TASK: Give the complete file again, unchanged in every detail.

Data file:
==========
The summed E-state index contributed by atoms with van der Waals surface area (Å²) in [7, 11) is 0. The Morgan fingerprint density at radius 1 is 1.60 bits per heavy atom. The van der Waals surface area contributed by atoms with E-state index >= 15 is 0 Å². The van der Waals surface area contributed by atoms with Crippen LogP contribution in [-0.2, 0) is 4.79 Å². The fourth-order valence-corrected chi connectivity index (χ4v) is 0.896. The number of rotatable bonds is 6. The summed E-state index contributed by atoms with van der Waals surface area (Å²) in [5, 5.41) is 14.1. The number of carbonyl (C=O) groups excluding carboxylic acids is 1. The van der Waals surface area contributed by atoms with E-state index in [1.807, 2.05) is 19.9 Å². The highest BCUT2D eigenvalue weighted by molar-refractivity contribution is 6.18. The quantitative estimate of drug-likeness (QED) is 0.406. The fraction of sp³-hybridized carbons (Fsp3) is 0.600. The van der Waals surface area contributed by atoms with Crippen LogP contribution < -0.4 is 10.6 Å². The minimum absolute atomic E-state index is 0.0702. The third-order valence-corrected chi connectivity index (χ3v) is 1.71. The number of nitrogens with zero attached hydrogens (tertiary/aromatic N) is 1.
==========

The summed E-state index contributed by atoms with van der Waals surface area (Å²) in [7, 11) is 0. The Morgan fingerprint density at radius 1 is 1.60 bits per heavy atom. The van der Waals surface area contributed by atoms with E-state index >= 15 is 0 Å². The van der Waals surface area contributed by atoms with Crippen LogP contribution in [-0.2, 0) is 4.79 Å². The fourth-order valence-corrected chi connectivity index (χ4v) is 0.896. The number of rotatable bonds is 6. The summed E-state index contributed by atoms with van der Waals surface area (Å²) in [5, 5.41) is 14.1. The number of carbonyl (C=O) groups excluding carboxylic acids is 1. The van der Waals surface area contributed by atoms with E-state index in [1.807, 2.05) is 19.9 Å². The highest BCUT2D eigenvalue weighted by molar-refractivity contribution is 6.18. The quantitative estimate of drug-likeness (QED) is 0.406. The fraction of sp³-hybridized carbons (Fsp3) is 0.600. The van der Waals surface area contributed by atoms with Crippen LogP contribution < -0.4 is 10.6 Å². The minimum absolute atomic E-state index is 0.0702. The third-order valence-corrected chi connectivity index (χ3v) is 1.71. The number of nitrogens with zero attached hydrogens (tertiary/aromatic N) is 1.